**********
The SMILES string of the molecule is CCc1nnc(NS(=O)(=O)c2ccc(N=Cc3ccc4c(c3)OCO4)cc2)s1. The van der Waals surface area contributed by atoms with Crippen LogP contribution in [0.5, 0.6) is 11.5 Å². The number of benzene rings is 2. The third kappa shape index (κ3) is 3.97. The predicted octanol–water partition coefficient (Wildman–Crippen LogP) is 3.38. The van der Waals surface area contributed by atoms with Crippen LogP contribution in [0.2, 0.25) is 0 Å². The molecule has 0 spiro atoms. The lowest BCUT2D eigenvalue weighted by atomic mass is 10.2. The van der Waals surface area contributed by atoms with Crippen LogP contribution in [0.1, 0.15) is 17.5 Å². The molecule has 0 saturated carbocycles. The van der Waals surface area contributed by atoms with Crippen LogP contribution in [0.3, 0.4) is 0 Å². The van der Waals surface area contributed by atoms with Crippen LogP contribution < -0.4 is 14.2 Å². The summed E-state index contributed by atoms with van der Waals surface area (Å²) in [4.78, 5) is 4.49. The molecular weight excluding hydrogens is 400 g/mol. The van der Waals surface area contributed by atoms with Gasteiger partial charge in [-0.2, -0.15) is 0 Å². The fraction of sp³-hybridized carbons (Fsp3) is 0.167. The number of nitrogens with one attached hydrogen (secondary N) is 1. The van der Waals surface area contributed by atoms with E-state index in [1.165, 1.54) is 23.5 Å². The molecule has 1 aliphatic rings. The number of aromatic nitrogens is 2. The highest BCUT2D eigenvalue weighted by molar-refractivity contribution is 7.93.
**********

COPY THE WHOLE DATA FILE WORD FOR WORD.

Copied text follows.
The SMILES string of the molecule is CCc1nnc(NS(=O)(=O)c2ccc(N=Cc3ccc4c(c3)OCO4)cc2)s1. The van der Waals surface area contributed by atoms with Crippen LogP contribution in [0.5, 0.6) is 11.5 Å². The number of benzene rings is 2. The third kappa shape index (κ3) is 3.97. The predicted octanol–water partition coefficient (Wildman–Crippen LogP) is 3.38. The van der Waals surface area contributed by atoms with Crippen LogP contribution in [0.2, 0.25) is 0 Å². The molecule has 0 spiro atoms. The lowest BCUT2D eigenvalue weighted by atomic mass is 10.2. The van der Waals surface area contributed by atoms with Crippen LogP contribution in [0.1, 0.15) is 17.5 Å². The molecule has 0 saturated carbocycles. The van der Waals surface area contributed by atoms with Crippen LogP contribution in [0.3, 0.4) is 0 Å². The van der Waals surface area contributed by atoms with Crippen LogP contribution < -0.4 is 14.2 Å². The summed E-state index contributed by atoms with van der Waals surface area (Å²) in [4.78, 5) is 4.49. The molecular weight excluding hydrogens is 400 g/mol. The van der Waals surface area contributed by atoms with Gasteiger partial charge in [-0.2, -0.15) is 0 Å². The fraction of sp³-hybridized carbons (Fsp3) is 0.167. The number of nitrogens with one attached hydrogen (secondary N) is 1. The van der Waals surface area contributed by atoms with E-state index in [1.165, 1.54) is 23.5 Å². The molecule has 1 aliphatic rings. The number of aromatic nitrogens is 2. The highest BCUT2D eigenvalue weighted by molar-refractivity contribution is 7.93.